[2]  In designating these high-technology industries, OECD took into account both direct and indirect R&D intensities for 13 countries: the United States, Japan, Germany, France, the United Kingdom, Canada, Italy, Spain, Sweden, Denmark, Finland, Norway, and Ireland. Direct intensities were calculated as the ratio of R&D expenditure to output (production) in 22 industrial sectors. Each sector was weighted according to its share of the total output among the 13 countries, using purchasing power parities (PPPs) as exchange rates. Indirect intensities were calculated by using the technical coefficients of industries on the basis of input-output matrices. OECD then assumed that, for a given type of input and for all groups of products, the proportions of R&D expenditure embodied in value added remained constant. The input-output coefficients were then multiplied by the direct R&D intensities. For further details concerning the methodology used, see OECD (2001).

[3]  See OECD (2001) for discussion of classifying economic activities according to degree of "knowledge-intensity."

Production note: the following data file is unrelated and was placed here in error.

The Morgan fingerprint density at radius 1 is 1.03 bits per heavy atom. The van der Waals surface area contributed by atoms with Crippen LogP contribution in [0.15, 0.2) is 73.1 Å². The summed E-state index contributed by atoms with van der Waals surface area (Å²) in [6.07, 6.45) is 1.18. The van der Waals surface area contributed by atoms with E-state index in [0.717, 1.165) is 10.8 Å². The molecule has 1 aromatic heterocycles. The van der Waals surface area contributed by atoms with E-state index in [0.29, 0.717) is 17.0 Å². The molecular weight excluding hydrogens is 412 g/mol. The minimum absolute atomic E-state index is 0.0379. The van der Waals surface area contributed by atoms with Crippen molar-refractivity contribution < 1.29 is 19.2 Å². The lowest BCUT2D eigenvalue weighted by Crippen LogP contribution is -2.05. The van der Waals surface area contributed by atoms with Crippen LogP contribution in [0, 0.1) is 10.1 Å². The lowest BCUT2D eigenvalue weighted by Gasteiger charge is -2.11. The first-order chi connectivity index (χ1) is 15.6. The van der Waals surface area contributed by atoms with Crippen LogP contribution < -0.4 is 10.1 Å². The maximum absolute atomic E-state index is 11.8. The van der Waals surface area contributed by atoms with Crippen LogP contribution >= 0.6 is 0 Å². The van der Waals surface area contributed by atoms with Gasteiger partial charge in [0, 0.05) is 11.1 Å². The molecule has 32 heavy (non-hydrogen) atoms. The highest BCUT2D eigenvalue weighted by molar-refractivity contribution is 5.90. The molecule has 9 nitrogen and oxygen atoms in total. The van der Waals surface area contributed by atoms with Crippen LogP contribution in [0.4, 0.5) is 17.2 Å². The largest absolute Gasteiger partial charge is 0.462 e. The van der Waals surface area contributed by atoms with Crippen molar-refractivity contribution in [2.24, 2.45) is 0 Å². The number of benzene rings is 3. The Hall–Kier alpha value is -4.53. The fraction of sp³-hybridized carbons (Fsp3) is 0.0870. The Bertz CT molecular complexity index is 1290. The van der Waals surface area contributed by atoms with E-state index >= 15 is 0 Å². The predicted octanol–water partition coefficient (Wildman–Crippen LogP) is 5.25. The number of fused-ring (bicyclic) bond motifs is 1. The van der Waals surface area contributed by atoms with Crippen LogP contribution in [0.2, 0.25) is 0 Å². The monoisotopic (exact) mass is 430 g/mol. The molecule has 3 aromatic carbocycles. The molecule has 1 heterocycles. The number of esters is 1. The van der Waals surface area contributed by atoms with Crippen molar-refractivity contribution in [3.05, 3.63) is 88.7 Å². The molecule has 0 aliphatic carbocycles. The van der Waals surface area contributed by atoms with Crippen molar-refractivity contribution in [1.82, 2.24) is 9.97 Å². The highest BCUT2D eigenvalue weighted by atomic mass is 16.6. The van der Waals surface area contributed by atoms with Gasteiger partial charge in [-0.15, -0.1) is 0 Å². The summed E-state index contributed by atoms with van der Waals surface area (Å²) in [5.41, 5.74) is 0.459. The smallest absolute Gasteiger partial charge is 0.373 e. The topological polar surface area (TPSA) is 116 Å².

[4]  Unlike the manufacturing industries, national data that track activity in many rapidly growing service sectors are limited in the level of industry disaggregation and the types of data collected.

[5]  An affiliate refers to a business enterprise located in one country that is directly or indirectly owned or controlled by an entity in another country. The controlling interest for an incorporated business is 10 percent or more of its voting stock; for an unincorporated business, it is an interest equal to 10 percent of voting stock.

[6]  France has also been an important source of technological know-how over the years. In 1996, France was the leading European supplier to U.S. firms. Since then, data for France have been intermittently suppressed to avoid disclosing individual company operations. Data were last published for France in 2000 and showed a sharp drop in U.S. purchases of French technological know-how compared with 1996 data.